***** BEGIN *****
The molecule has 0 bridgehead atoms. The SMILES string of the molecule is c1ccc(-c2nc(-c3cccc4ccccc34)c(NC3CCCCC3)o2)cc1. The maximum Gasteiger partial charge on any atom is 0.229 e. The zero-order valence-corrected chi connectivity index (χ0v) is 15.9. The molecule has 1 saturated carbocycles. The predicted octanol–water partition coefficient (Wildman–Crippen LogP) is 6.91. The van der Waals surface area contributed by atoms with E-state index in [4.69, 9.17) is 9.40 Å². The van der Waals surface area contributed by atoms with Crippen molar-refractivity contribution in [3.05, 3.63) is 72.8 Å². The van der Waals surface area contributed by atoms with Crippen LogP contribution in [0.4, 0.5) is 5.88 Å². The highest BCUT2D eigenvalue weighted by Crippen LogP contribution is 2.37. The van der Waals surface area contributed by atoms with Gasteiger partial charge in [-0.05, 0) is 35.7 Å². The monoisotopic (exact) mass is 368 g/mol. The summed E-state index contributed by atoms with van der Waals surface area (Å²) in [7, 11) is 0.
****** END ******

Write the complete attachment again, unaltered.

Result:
The molecule has 0 bridgehead atoms. The SMILES string of the molecule is c1ccc(-c2nc(-c3cccc4ccccc34)c(NC3CCCCC3)o2)cc1. The maximum Gasteiger partial charge on any atom is 0.229 e. The zero-order valence-corrected chi connectivity index (χ0v) is 15.9. The molecule has 1 saturated carbocycles. The predicted octanol–water partition coefficient (Wildman–Crippen LogP) is 6.91. The van der Waals surface area contributed by atoms with E-state index in [4.69, 9.17) is 9.40 Å². The van der Waals surface area contributed by atoms with Crippen molar-refractivity contribution in [3.05, 3.63) is 72.8 Å². The van der Waals surface area contributed by atoms with Crippen LogP contribution in [0.4, 0.5) is 5.88 Å². The highest BCUT2D eigenvalue weighted by Crippen LogP contribution is 2.37. The van der Waals surface area contributed by atoms with Gasteiger partial charge in [-0.05, 0) is 35.7 Å². The monoisotopic (exact) mass is 368 g/mol. The summed E-state index contributed by atoms with van der Waals surface area (Å²) in [7, 11) is 0.